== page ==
JULES-crop: a parametrisation of crops in the Joint UK Land Environment Simulator
- 1National Centre for Atmospheric Science, University of Reading, Reading, UK
- 2Hadley Centre, Met Office, Exeter, UK
- 3Joint Research Centre, Ispra, Italy
- 4College of Life and Environmental Sciences, University of Exeter, Exeter, UK
- 5Department of Agriculture, University of Reading, Reading, UK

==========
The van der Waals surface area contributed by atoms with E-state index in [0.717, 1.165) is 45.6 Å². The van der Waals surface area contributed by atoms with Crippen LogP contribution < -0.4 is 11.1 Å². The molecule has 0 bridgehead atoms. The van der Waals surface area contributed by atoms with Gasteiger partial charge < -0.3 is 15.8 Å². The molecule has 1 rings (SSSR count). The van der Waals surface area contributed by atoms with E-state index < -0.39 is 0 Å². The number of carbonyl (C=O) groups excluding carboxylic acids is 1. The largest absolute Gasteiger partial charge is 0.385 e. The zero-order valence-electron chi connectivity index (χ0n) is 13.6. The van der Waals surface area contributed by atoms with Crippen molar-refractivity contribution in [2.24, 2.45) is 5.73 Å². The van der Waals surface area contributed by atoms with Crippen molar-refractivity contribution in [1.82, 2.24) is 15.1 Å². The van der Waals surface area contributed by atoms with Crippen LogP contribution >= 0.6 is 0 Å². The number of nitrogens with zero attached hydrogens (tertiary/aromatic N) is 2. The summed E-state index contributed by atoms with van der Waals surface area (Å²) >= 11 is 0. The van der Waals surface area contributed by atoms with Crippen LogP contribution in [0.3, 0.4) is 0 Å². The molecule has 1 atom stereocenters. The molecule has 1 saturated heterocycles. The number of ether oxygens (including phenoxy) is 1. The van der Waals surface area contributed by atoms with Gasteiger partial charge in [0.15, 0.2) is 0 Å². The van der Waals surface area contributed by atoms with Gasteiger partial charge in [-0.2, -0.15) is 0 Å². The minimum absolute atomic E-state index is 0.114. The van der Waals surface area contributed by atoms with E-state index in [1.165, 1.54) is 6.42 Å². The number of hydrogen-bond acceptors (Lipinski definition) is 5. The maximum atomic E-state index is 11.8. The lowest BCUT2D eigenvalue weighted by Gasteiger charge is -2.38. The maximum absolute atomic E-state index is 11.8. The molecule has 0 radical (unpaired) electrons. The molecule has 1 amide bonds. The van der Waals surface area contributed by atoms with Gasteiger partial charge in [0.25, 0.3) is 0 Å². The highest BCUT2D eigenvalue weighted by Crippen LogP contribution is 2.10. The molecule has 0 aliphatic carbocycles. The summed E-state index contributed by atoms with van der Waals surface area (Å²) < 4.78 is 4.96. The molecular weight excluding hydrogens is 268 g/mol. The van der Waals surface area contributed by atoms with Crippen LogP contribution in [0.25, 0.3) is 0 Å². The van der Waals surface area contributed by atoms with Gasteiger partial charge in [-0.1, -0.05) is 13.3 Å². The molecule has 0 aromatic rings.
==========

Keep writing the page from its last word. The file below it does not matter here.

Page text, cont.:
Abstract. Studies of climate change impacts on the terrestrial biosphere have been completed without recognition of the integrated nature of the biosphere. Improved assessment of the impacts of climate change on food and water security requires the development and use of models not only representing each component but also their interactions. To meet this requirement the Joint UK Land Environment Simulator (JULES) land surface model has been modified to include a generic parametrisation of annual crops. The new model, JULES-crop, is described and evaluation at global and site levels for the four globally important crops; wheat, soybean, maize and rice. JULES-crop demonstrates skill in simulating the inter-annual variations of yield for maize and soybean at the global and country levels, and for wheat for major spring wheat producing countries. The impact of the new parametrisation, compared to the standard configuration, on the simulation of surface heat fluxes is largely an alteration of the partitioning between latent and sensible heat fluxes during the later part of the growing season. Further evaluation at the site level shows the model captures the seasonality of leaf area index, gross primary production and canopy height better than in the standard JULES. However, this does not lead to an improvement in the simulation of sensible and latent heat fluxes. The performance of JULES-crop from both an Earth system and crop yield model perspective is encouraging. However, more effort is needed to develop the parametrisation of the model for specific applications. Key future model developments identified include the introduction of processes such as irrigation and nitrogen limitation which will enable better representation of the spatial variability in yield.